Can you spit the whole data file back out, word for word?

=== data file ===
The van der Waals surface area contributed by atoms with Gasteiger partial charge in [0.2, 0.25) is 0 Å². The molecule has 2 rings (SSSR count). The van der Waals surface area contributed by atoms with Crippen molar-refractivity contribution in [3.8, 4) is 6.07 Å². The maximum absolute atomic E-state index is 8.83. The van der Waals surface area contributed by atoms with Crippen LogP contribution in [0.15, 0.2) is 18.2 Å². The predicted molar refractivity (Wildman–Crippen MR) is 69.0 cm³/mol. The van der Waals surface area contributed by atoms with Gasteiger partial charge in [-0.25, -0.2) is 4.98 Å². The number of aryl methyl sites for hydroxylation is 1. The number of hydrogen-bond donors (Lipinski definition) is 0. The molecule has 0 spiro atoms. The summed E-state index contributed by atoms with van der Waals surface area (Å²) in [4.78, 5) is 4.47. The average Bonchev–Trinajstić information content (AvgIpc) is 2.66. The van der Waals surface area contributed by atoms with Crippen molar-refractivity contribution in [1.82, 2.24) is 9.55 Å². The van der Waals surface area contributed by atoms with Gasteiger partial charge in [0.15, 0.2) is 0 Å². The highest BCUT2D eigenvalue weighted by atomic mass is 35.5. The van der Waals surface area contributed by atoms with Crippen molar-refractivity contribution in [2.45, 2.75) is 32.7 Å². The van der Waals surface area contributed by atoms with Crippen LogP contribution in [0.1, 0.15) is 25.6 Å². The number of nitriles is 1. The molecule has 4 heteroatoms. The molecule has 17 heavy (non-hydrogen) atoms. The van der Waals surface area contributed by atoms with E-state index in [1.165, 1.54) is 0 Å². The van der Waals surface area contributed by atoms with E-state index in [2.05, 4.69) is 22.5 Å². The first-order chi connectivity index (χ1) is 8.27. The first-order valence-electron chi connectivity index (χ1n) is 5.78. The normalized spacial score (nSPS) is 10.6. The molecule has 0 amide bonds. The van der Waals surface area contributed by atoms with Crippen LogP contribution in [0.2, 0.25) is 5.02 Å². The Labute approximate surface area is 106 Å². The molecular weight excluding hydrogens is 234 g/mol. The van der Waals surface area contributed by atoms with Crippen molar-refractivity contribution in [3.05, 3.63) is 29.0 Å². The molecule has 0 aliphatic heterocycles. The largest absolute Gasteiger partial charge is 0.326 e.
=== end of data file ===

The van der Waals surface area contributed by atoms with Gasteiger partial charge in [0.2, 0.25) is 0 Å². The molecule has 2 rings (SSSR count). The van der Waals surface area contributed by atoms with Crippen molar-refractivity contribution in [3.8, 4) is 6.07 Å². The maximum absolute atomic E-state index is 8.83. The van der Waals surface area contributed by atoms with Crippen LogP contribution in [0.15, 0.2) is 18.2 Å². The predicted molar refractivity (Wildman–Crippen MR) is 69.0 cm³/mol. The van der Waals surface area contributed by atoms with Gasteiger partial charge in [-0.25, -0.2) is 4.98 Å². The number of aryl methyl sites for hydroxylation is 1. The number of hydrogen-bond donors (Lipinski definition) is 0. The molecule has 0 spiro atoms. The summed E-state index contributed by atoms with van der Waals surface area (Å²) in [4.78, 5) is 4.47. The average Bonchev–Trinajstić information content (AvgIpc) is 2.66. The van der Waals surface area contributed by atoms with Crippen molar-refractivity contribution in [1.82, 2.24) is 9.55 Å². The van der Waals surface area contributed by atoms with Gasteiger partial charge in [0.15, 0.2) is 0 Å². The highest BCUT2D eigenvalue weighted by atomic mass is 35.5. The van der Waals surface area contributed by atoms with Crippen molar-refractivity contribution in [2.45, 2.75) is 32.7 Å². The van der Waals surface area contributed by atoms with Crippen LogP contribution in [0.1, 0.15) is 25.6 Å². The number of nitriles is 1. The molecule has 4 heteroatoms. The molecule has 17 heavy (non-hydrogen) atoms. The van der Waals surface area contributed by atoms with E-state index in [1.165, 1.54) is 0 Å². The van der Waals surface area contributed by atoms with E-state index in [2.05, 4.69) is 22.5 Å². The first-order chi connectivity index (χ1) is 8.27. The first-order valence-electron chi connectivity index (χ1n) is 5.78. The normalized spacial score (nSPS) is 10.6. The molecule has 0 amide bonds. The van der Waals surface area contributed by atoms with Crippen LogP contribution in [0.2, 0.25) is 5.02 Å². The Labute approximate surface area is 106 Å². The molecular weight excluding hydrogens is 234 g/mol. The van der Waals surface area contributed by atoms with Crippen molar-refractivity contribution in [3.05, 3.63) is 29.0 Å². The molecule has 0 aliphatic heterocycles. The largest absolute Gasteiger partial charge is 0.326 e.